"This would mean significant additional income for the statutory health insurance and - unlike higher contribution rates - would only burden high earners," she explained.

However, the reignition of the healthcare debate by both the SPD and Greens sets the parties on a collision course with the liberal FDP, who currently control the Finance Ministry within the traffic-light coalition.

Dagmar Schmidt

Dagmar Schmidt, vice chair of the SPD parliamentary party, has been calling for a shake-up of the health insurance system. Photo: picture alliance/dpa | Kay Nietfeld

In their party manifestos back in 2021, both the Greens and SPD had called for an end to the two-tier insurance system of private and public health insurance, arguing that it was unfair for higher earners to opt out of statutory contributions. This idea was branded 'Citizens' Insurance' (Bürgerversicherung).

However, these proposals were blocked by the FDP during coalition negotiations and never made it in to the final coalition pact. 

But Schmidt said the FDP's insistence on austerity measures had forced the coalition to consider other options financing the healthcare system outside of government subsidies. 

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"The question is how the coalition will finance its health policy plans," she said. 

In the aftermath of the pandemic and Russia's invasion of Ukraine, Finance Minister Christian Linder (FDP) is keen to regain control of the nation's finances and dramatically cut government spending.

"The Minister of Finance does not see himself in a position to provide subsidies for (healthcare) at the moment," Schmidt said. "Because service cuts are not an alternative, we have to improve the revenues of the social security system."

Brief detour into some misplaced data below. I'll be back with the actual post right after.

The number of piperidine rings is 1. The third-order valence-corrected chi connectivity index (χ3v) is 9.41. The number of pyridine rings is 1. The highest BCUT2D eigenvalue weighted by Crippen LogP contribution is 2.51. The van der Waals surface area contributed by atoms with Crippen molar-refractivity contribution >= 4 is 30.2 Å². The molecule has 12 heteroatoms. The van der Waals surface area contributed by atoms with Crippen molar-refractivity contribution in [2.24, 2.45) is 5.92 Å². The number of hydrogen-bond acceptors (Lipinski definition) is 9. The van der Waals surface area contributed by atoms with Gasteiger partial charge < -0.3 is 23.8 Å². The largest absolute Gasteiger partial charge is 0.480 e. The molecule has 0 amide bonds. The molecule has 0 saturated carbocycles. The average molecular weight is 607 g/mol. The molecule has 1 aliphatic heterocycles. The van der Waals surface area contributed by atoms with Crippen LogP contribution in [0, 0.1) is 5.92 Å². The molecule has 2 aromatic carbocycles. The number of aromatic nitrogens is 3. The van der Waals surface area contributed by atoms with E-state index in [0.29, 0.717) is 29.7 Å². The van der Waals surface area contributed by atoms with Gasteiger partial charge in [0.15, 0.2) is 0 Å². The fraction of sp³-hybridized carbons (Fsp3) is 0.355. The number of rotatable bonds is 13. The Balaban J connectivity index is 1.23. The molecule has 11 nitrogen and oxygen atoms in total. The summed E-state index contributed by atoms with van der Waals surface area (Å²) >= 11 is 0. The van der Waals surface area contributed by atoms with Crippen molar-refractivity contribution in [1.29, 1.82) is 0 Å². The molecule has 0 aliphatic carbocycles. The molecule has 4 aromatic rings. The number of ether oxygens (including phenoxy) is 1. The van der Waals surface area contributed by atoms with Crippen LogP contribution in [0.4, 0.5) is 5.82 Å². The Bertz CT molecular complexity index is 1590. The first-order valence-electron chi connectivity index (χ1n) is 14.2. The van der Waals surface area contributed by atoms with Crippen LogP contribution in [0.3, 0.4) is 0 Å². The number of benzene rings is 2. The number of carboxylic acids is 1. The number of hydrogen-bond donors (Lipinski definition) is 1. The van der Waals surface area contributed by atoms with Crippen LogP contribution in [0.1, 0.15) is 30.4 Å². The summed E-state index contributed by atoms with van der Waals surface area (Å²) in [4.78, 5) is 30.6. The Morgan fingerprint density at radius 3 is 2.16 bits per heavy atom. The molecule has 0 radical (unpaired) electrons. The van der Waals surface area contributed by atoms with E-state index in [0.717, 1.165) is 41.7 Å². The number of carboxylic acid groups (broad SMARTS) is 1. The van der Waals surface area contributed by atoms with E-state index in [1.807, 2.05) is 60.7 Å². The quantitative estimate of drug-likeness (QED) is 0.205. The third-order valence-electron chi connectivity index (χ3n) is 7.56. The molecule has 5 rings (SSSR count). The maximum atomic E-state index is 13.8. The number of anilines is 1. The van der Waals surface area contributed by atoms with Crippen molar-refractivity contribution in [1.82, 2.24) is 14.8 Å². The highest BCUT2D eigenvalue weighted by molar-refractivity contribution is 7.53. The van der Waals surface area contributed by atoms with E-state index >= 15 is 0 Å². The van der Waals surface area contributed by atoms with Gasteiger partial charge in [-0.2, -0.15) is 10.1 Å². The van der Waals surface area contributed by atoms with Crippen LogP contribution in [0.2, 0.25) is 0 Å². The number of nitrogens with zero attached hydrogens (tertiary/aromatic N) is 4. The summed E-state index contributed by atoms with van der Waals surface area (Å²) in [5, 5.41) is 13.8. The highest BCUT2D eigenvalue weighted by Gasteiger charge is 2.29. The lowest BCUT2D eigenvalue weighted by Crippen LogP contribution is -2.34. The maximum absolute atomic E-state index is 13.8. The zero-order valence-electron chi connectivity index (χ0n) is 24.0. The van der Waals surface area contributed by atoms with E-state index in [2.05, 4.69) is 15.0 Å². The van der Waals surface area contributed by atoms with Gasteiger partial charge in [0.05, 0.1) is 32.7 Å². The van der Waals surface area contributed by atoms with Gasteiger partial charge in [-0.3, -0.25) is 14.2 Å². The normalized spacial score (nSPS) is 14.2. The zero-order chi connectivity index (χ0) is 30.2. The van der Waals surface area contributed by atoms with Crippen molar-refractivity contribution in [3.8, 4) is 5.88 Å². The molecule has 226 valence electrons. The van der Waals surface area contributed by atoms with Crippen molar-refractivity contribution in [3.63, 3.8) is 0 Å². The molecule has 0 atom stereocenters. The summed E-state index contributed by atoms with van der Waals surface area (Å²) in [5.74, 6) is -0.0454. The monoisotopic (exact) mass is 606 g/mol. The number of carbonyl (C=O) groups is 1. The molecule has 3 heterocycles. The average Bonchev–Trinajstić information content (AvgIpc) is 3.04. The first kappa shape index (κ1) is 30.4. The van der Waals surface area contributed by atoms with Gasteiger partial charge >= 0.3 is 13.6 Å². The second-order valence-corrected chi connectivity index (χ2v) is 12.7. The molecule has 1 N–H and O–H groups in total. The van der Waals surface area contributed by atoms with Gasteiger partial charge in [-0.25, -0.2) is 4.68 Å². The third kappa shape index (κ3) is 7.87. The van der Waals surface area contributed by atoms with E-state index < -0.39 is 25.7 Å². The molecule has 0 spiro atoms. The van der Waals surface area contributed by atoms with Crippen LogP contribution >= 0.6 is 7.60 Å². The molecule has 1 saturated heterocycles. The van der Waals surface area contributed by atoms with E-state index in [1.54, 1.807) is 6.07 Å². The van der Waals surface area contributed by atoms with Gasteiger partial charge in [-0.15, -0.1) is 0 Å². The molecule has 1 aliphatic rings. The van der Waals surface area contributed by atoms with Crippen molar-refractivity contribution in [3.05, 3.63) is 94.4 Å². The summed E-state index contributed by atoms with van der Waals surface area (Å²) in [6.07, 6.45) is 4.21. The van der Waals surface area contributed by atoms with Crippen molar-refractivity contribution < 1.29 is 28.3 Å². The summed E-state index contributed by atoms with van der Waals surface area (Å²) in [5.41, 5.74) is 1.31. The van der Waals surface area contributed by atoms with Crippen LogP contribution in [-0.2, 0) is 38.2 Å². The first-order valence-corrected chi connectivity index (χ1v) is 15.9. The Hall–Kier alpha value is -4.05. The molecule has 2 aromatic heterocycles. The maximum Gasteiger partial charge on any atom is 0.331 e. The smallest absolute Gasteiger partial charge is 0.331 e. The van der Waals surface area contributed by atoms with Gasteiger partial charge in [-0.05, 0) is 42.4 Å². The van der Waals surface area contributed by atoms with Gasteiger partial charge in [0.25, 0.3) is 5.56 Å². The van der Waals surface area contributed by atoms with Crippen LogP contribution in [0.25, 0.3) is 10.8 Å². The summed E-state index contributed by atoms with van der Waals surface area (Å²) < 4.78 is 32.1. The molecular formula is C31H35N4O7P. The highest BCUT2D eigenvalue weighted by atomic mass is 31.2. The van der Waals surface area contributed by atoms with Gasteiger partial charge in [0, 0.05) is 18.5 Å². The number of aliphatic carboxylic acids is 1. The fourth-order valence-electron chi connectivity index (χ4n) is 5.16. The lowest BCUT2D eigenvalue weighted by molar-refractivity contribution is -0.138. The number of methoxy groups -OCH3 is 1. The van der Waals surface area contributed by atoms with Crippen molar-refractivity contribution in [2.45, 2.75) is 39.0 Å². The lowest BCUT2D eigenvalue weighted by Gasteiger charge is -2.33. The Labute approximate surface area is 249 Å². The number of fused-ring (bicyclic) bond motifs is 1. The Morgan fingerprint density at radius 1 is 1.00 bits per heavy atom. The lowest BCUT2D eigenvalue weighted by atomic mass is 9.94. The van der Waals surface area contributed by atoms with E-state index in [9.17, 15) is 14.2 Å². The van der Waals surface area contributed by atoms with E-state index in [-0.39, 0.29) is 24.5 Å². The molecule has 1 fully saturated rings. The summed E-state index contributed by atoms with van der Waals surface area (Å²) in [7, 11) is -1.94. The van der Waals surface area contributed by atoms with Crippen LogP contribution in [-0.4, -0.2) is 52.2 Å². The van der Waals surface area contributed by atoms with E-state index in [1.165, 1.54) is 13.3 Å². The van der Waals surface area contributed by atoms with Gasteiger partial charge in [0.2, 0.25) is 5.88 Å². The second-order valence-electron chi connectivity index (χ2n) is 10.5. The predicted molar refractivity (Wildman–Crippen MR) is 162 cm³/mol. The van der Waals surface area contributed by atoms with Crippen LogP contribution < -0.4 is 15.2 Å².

Could the SPD and Greens force a shake-up of the health system? 

The debate over whether to shake up Germany's existing healthcare system is likely to come to a head as the coalition parties - and opposition CDU/CSU - debate the forthcoming budget. 

The FDP remains firmly against proposals to make it more difficult for higher earners to switch to private insurance - largely because it would spell a reform of the two-tier health insurance system. 

However, Schmidt hinted in Handelsblatt that the Greens and SPD could potential refuse to support the Finance Ministry's plans if Linder wasn't prepared to make concessions.

FDP leader Christian Lindner
FDP leader and Finance Minister Christian Lindner speaks at a press conference in Berlin. Photo: picture alliance/dpa | Sebastian Gollnow

READ ALSO: What to know about Germany's new health insurance fees for 2023

"After all, the finance minister wants to get a majority for his budget," she said.

Nevertheless, not everyone is convinced that funnelling more people into the statutory insurance system would solve existing issues.

Speaking to Handelsblatt, economist Martin Werding, slammed the proposals as "citizens' insurance through the back door".

If the income threshold were to rise to the level of the pension insurance, only a small minority of workers would be able to opt out of statutory health insurance, meaning the private insurance funds would be "bled dry", he said. 

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Comments (3)

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Chris Owen 2023/09/22 20:27
If the objective is to increase the money that the health care system can "spend", the answer is for those that can afford it (as always) to take out additional insurance to pay for additional perks, such as single bed rooms, bespoke meals, improved bedside views or whatever.
Martin 2023/05/10 15:19
So if you earn less than €66,600 per year, you can't have a private insurance? I don't think this is accurate
Lyssa in Mainz 2023/05/10 10:38
"This would mean significant additional income for the statutory health insurance and - unlike higher contribution rates - would only burden high earners," she explained. Great. Pay more for crappier care. Socialism is the worst.